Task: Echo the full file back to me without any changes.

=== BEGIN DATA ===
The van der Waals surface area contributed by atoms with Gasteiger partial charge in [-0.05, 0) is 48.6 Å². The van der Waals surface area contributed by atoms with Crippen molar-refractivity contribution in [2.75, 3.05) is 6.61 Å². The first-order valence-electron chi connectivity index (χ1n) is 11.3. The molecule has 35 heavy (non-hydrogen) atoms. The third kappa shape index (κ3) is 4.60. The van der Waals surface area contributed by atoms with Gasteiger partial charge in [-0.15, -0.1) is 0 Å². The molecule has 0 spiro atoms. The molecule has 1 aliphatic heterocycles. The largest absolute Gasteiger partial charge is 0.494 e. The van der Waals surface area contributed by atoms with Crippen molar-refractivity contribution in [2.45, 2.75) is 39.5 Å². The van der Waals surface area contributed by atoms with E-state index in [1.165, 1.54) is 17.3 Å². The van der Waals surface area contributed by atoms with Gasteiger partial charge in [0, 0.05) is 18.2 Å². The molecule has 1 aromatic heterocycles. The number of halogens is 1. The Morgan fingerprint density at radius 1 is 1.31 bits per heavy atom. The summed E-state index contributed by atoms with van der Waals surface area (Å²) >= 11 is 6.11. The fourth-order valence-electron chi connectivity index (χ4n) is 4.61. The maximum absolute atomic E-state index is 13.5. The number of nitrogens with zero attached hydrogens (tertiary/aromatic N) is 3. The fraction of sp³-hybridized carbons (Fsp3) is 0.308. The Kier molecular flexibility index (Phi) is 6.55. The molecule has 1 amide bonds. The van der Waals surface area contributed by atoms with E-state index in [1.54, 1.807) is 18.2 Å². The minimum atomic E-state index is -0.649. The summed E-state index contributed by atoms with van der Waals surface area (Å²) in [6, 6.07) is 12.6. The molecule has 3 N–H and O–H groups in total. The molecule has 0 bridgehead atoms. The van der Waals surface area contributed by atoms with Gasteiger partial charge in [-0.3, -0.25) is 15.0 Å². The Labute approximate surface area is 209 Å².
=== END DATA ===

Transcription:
The van der Waals surface area contributed by atoms with Gasteiger partial charge in [-0.05, 0) is 48.6 Å². The van der Waals surface area contributed by atoms with Crippen molar-refractivity contribution in [2.75, 3.05) is 6.61 Å². The first-order valence-electron chi connectivity index (χ1n) is 11.3. The molecule has 35 heavy (non-hydrogen) atoms. The third kappa shape index (κ3) is 4.60. The van der Waals surface area contributed by atoms with Gasteiger partial charge in [-0.15, -0.1) is 0 Å². The molecule has 0 spiro atoms. The molecule has 1 aliphatic heterocycles. The largest absolute Gasteiger partial charge is 0.494 e. The van der Waals surface area contributed by atoms with Crippen molar-refractivity contribution in [2.45, 2.75) is 39.5 Å². The van der Waals surface area contributed by atoms with E-state index in [1.165, 1.54) is 17.3 Å². The van der Waals surface area contributed by atoms with Gasteiger partial charge in [0, 0.05) is 18.2 Å². The molecule has 1 aromatic heterocycles. The number of halogens is 1. The Morgan fingerprint density at radius 1 is 1.31 bits per heavy atom. The summed E-state index contributed by atoms with van der Waals surface area (Å²) >= 11 is 6.11. The fourth-order valence-electron chi connectivity index (χ4n) is 4.61. The maximum absolute atomic E-state index is 13.5. The number of nitrogens with zero attached hydrogens (tertiary/aromatic N) is 3. The fraction of sp³-hybridized carbons (Fsp3) is 0.308. The Kier molecular flexibility index (Phi) is 6.55. The molecule has 1 amide bonds. The van der Waals surface area contributed by atoms with E-state index in [1.54, 1.807) is 18.2 Å². The minimum atomic E-state index is -0.649. The summed E-state index contributed by atoms with van der Waals surface area (Å²) in [6, 6.07) is 12.6. The molecule has 3 N–H and O–H groups in total. The molecule has 0 bridgehead atoms. The van der Waals surface area contributed by atoms with Gasteiger partial charge in [-0.3, -0.25) is 15.0 Å². The Labute approximate surface area is 209 Å².